Seatbelts Required at Actors Workout Studio

“Fasten your seatbelts—it’s gonna be a bumpy night!” Bette Davis’s classic line from All About Eve applies equally to – and provides the title of – Seatbelts Required, a new play by Kimberly Demmary, now playing at The Actors Workout Studio.

Seatbelts has three half-sisters gathering at their mother’s house (depicted in classical middle America kitsch by set designer Brian Graves) shortly after her funeral. Over the next two hours, they reminisce about growing up together in that house and the unique relationship each one shared with the dearly departed. In the tradition of good theater, however, this simple premise is layered with a rich back story which unravels at a natural and non-linear pace, taking the characters and the audience on a roller coaster ride of highs and lows.

What makes the journey so enjoyable (for the audience, if not for the characters) is Demmary’s realistic dialogue and believable characters as well as the fine direction of John Barker and an accomplished cast of Cynthia Manous, Elizabeth Kimball and Chelsea Pitillo playing the three sisters as unique but never stereotyped personalities.

As the play begins, two of the sisters fight over whether the lights should be turned on or whether the house should be left dimly lit, as they remember it during their mother’s lifetime. This metaphor continues throughout the play as the three struggle with themselves and each other whether to guard deeply rooted secrets or to risk reopening old wounds by laying them bare. During the entire play, which is performed in real time (the only gap being a ten-minute passage of time during the ten-minute intermission), the sisters each find plenty of opportunity to play the victim, in light of the greenness of her siblings’ grass, and exhibit the usual dynamics of siblings – squabbling, overreacting, giggling at inside jokes – all the while peeling the onion down to the core of the underlying tension.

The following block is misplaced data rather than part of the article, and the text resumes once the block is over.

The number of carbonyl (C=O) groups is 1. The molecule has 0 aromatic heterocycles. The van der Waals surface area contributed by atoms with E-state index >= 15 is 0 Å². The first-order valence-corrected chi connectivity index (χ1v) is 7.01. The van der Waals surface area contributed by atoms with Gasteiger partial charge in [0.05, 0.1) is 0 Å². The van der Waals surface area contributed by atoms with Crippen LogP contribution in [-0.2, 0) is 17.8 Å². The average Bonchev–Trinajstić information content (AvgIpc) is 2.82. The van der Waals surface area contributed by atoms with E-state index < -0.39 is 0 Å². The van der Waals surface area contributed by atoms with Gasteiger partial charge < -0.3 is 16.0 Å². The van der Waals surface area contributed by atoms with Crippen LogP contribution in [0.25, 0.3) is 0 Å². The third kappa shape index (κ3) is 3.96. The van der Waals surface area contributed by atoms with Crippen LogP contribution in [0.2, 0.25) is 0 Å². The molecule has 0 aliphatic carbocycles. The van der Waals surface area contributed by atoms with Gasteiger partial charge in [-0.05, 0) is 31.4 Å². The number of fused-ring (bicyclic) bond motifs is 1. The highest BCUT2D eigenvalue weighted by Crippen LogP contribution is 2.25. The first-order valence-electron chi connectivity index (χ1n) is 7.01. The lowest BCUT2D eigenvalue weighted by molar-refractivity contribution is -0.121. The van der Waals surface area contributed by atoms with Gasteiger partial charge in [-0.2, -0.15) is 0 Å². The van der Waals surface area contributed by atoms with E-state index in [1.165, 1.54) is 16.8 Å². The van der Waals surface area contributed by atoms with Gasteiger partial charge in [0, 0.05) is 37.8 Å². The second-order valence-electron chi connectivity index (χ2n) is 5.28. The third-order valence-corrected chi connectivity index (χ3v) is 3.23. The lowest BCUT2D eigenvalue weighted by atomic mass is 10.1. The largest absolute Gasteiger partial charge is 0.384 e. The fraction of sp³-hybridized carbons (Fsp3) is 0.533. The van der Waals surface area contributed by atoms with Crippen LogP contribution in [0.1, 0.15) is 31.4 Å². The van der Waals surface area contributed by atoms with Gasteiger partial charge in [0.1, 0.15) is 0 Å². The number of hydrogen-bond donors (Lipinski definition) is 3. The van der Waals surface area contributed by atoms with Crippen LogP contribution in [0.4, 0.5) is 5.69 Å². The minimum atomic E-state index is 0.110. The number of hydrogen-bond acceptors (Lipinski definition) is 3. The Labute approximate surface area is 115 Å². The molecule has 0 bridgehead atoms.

My only significant criticism is Demmary’s succumbing to the urge of so many playwrights, to save the biggest twists and turns, like a roller coaster, for the end, leaving the rider thunder-struck and gasping for breath. I understand the need for a dramatic denouement, but having each sister wait for the final ten minutes to come clean with her big secret reeked of theatricality, compromising the natural flow so tenderly nurtured during the first hour and fifty minutes.

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